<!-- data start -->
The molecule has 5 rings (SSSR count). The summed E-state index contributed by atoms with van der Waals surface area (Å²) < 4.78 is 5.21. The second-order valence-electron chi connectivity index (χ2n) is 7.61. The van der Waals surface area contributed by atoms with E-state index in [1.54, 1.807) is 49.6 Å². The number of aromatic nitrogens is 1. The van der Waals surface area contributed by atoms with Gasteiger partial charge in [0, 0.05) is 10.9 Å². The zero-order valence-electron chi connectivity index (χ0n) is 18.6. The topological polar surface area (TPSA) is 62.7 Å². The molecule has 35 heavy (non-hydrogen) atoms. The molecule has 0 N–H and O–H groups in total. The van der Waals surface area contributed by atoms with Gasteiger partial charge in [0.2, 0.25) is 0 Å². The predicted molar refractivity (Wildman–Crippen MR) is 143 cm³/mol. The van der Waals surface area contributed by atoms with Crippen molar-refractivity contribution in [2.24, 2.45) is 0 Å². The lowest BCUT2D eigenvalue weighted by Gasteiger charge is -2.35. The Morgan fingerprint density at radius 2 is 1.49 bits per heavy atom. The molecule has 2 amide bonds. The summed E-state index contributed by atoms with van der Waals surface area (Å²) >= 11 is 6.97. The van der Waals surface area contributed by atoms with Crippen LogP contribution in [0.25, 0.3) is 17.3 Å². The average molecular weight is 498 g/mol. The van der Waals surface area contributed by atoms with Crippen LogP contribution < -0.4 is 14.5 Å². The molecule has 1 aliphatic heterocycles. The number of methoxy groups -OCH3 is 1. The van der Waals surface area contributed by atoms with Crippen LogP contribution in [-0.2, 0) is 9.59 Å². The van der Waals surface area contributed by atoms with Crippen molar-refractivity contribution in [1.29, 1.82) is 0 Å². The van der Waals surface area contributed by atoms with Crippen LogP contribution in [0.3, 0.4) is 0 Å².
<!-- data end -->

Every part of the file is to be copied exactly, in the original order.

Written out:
The molecule has 5 rings (SSSR count). The summed E-state index contributed by atoms with van der Waals surface area (Å²) < 4.78 is 5.21. The second-order valence-electron chi connectivity index (χ2n) is 7.61. The van der Waals surface area contributed by atoms with E-state index in [1.54, 1.807) is 49.6 Å². The number of aromatic nitrogens is 1. The van der Waals surface area contributed by atoms with Gasteiger partial charge in [0, 0.05) is 10.9 Å². The zero-order valence-electron chi connectivity index (χ0n) is 18.6. The topological polar surface area (TPSA) is 62.7 Å². The molecule has 35 heavy (non-hydrogen) atoms. The molecule has 0 N–H and O–H groups in total. The van der Waals surface area contributed by atoms with Gasteiger partial charge in [0.2, 0.25) is 0 Å². The predicted molar refractivity (Wildman–Crippen MR) is 143 cm³/mol. The van der Waals surface area contributed by atoms with Crippen molar-refractivity contribution in [2.24, 2.45) is 0 Å². The lowest BCUT2D eigenvalue weighted by Gasteiger charge is -2.35. The Morgan fingerprint density at radius 2 is 1.49 bits per heavy atom. The molecule has 2 amide bonds. The summed E-state index contributed by atoms with van der Waals surface area (Å²) >= 11 is 6.97. The van der Waals surface area contributed by atoms with Crippen LogP contribution in [0.25, 0.3) is 17.3 Å². The average molecular weight is 498 g/mol. The van der Waals surface area contributed by atoms with Crippen LogP contribution < -0.4 is 14.5 Å². The molecule has 1 aliphatic heterocycles. The number of methoxy groups -OCH3 is 1. The van der Waals surface area contributed by atoms with Crippen LogP contribution in [-0.2, 0) is 9.59 Å². The van der Waals surface area contributed by atoms with Crippen molar-refractivity contribution in [1.29, 1.82) is 0 Å². The van der Waals surface area contributed by atoms with Crippen LogP contribution in [0.3, 0.4) is 0 Å².